Mar 31, 2014; New Orleans, LA, USA; New Orleans Pelicans forward Anthony Davis (23) is defended by Sacramento Kings center DeMarcus Cousins (15) in the first quarter at the Smoothie King Center. Mandatory Credit: Crystal LoGiudice-USA TODAY Sports

Anthony Davis: Would Moving Him To Center Be For The Best?

Coming out of Kentucky, some worried that Anthony Davis would be too thin to survive at the power forward position in the NBA. Well, after averaging 20.8 points, 10.0 rebounds, and 2.8 blocks, it’s time to put that theory to bed.

But looking at the New Orleans Pelicans’ roster, they lack a true center. Could the former No. 1 overall selection handle a move to center?

The Pelicans currently have Jason Smith and Alexis Ajinca manning the center spot. While they can be quality role players to some capacity, you won’t make it far in the Western Conference playoffs with them seeing serious minutes.

Looking at Davis’ stats when he played teams with elite centers, he flourished. He put up 29 points and 10 rebounds on Mar. 12 against the Memphis Grizzlies (Marc Gasol). He dropped 22 points and eight rebounds against the Sacramento Kings on Mar. 31 (DeMarcus Cousins). He added 26 points and 11 rebounds on Feb. 21 against the Los Angeles Clippers (DeAndre Jordan). While Davis may not have been playing these guys face-to-face, he would still have to fight against them for the rebounds and face them in the post at some point to score. Basically, Davis won’t be overwhelmed playing at the center spot. Let’s not forget he’s 6’10”, so size isn’t the issue. Davis is an elite shot blocker and bringing those skills further into the paint could raise those averages.

Moving Davis to center would not only fill that hole, but it would allow 6’10” Ryan Anderson to play his natural position of power forward. Anderson, who was limited to 22 games in 2013-14 due to injury, averaged 19.8 points and 6.5 rebounds per game while shooting three-pointers at an impressive .409 clip. While Anderson may not play the role of a “true power forward,” his scoring ability can’t be denied. Having him and Davis next to each other could be a destructive inside-outside offensive duo.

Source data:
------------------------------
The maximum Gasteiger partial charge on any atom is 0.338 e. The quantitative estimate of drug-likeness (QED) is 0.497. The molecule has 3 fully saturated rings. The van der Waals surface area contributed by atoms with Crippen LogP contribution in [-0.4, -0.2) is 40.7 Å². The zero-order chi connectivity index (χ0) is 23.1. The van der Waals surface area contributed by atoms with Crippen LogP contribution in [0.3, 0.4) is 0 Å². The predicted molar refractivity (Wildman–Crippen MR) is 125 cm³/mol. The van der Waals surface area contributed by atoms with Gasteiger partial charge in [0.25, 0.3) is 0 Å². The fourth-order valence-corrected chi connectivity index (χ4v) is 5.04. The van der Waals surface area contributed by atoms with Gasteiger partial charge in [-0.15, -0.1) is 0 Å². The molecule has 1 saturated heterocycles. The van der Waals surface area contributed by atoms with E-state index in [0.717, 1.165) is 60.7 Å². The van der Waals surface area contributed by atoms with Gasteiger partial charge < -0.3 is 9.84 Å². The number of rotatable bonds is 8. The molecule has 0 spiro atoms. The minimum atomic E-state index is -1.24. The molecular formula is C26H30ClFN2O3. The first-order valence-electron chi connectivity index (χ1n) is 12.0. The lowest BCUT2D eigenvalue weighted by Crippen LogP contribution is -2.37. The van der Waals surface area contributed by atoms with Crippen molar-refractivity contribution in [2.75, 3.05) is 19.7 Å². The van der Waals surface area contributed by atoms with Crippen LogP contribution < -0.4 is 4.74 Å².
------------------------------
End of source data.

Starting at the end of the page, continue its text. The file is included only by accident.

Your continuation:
New Orleans was 18th in the league in scoring at 99.7 points per game, so having two players in their lineup who both averaged over 19 points last year would theoretically raise their scoring average.

Now, with Anderson at power forward and Davis at center, Tyreke Evans can play at the small forward spot. Yes, it’s been said many times in the past that Evans is best suited to play one of the guard spots, but he won’t find much playing time there behind Jrue Holiday and Eric Gordon. Tyreke quietly put together a nice season in 2013-14, averaging 14.5 points, 5.0 assists, and 4.7 rebounds per game. At 6’6″, he may be slightly undersized at the small forward position, but he showed himself to be an impressive scorer when given the minutes this season.

With all of these moves accounted for, New Orleans’ 2014-15 lineup (barring any trades) could look like this:

PG: Jrue Holiday

SG: Eric Gordon

SF: Tyreke Evans

PF: Ryan Anderson

C: Anthony Davis

This won’t solve New Orleans’ bench woes, but it gives them a high-scoring, fast-paced starting lineup. Their bench can be addressed in free agency this summer, if they so choose. A dominant center is needed to survive in the Western Conference, and Anthony Davis is simply their best option.

Shawn McFarland covers the New Orleans Pelicans for

Tags: Anthony Davis New Orleans Pelicans

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